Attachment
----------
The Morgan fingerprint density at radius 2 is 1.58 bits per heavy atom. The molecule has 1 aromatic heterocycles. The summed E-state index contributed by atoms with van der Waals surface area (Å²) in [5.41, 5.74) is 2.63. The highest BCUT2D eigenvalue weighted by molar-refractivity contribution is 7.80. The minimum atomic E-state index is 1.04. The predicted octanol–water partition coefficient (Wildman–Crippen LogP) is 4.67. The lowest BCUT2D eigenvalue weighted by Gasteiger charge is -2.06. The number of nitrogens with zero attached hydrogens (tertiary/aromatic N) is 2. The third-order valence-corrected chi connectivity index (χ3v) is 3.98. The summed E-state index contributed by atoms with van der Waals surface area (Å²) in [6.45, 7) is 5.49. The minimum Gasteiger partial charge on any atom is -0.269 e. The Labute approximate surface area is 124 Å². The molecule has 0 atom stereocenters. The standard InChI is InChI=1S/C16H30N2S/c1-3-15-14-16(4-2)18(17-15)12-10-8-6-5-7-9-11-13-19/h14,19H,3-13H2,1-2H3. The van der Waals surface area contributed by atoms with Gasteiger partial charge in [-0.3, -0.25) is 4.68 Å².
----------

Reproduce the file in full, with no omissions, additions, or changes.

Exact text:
The Morgan fingerprint density at radius 2 is 1.58 bits per heavy atom. The molecule has 1 aromatic heterocycles. The summed E-state index contributed by atoms with van der Waals surface area (Å²) in [5.41, 5.74) is 2.63. The highest BCUT2D eigenvalue weighted by molar-refractivity contribution is 7.80. The minimum atomic E-state index is 1.04. The predicted octanol–water partition coefficient (Wildman–Crippen LogP) is 4.67. The lowest BCUT2D eigenvalue weighted by Gasteiger charge is -2.06. The number of nitrogens with zero attached hydrogens (tertiary/aromatic N) is 2. The third-order valence-corrected chi connectivity index (χ3v) is 3.98. The summed E-state index contributed by atoms with van der Waals surface area (Å²) in [6.45, 7) is 5.49. The minimum Gasteiger partial charge on any atom is -0.269 e. The Labute approximate surface area is 124 Å². The molecule has 0 atom stereocenters. The standard InChI is InChI=1S/C16H30N2S/c1-3-15-14-16(4-2)18(17-15)12-10-8-6-5-7-9-11-13-19/h14,19H,3-13H2,1-2H3. The van der Waals surface area contributed by atoms with Gasteiger partial charge in [-0.3, -0.25) is 4.68 Å².